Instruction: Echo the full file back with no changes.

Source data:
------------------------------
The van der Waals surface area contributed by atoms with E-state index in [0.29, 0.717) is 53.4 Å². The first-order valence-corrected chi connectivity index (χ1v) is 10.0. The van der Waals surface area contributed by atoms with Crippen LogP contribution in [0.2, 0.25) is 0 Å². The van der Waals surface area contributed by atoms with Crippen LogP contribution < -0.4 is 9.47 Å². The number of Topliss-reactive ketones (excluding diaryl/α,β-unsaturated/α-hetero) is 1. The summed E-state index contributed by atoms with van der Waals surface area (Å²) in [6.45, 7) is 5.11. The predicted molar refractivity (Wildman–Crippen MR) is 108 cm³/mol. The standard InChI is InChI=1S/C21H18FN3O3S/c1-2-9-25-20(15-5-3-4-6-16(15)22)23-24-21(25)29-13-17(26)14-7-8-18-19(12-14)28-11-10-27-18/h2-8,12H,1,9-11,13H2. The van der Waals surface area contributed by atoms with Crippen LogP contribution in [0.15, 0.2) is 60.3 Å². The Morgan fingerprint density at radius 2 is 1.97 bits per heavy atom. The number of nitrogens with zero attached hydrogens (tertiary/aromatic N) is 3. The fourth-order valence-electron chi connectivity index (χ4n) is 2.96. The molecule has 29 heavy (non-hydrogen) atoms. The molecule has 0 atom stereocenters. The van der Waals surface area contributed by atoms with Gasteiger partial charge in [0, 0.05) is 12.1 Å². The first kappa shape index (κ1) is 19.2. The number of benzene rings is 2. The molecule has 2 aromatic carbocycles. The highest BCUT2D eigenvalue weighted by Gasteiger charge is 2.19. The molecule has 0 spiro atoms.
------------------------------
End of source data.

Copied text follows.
The van der Waals surface area contributed by atoms with E-state index in [0.29, 0.717) is 53.4 Å². The first-order valence-corrected chi connectivity index (χ1v) is 10.0. The van der Waals surface area contributed by atoms with Crippen LogP contribution in [0.2, 0.25) is 0 Å². The van der Waals surface area contributed by atoms with Crippen LogP contribution < -0.4 is 9.47 Å². The number of Topliss-reactive ketones (excluding diaryl/α,β-unsaturated/α-hetero) is 1. The summed E-state index contributed by atoms with van der Waals surface area (Å²) in [6.45, 7) is 5.11. The predicted molar refractivity (Wildman–Crippen MR) is 108 cm³/mol. The standard InChI is InChI=1S/C21H18FN3O3S/c1-2-9-25-20(15-5-3-4-6-16(15)22)23-24-21(25)29-13-17(26)14-7-8-18-19(12-14)28-11-10-27-18/h2-8,12H,1,9-11,13H2. The van der Waals surface area contributed by atoms with Crippen LogP contribution in [0.15, 0.2) is 60.3 Å². The Morgan fingerprint density at radius 2 is 1.97 bits per heavy atom. The number of nitrogens with zero attached hydrogens (tertiary/aromatic N) is 3. The fourth-order valence-electron chi connectivity index (χ4n) is 2.96. The molecule has 29 heavy (non-hydrogen) atoms. The molecule has 0 atom stereocenters. The van der Waals surface area contributed by atoms with Gasteiger partial charge in [0, 0.05) is 12.1 Å². The first kappa shape index (κ1) is 19.2. The number of benzene rings is 2. The molecule has 2 aromatic carbocycles. The highest BCUT2D eigenvalue weighted by Gasteiger charge is 2.19. The molecule has 0 spiro atoms.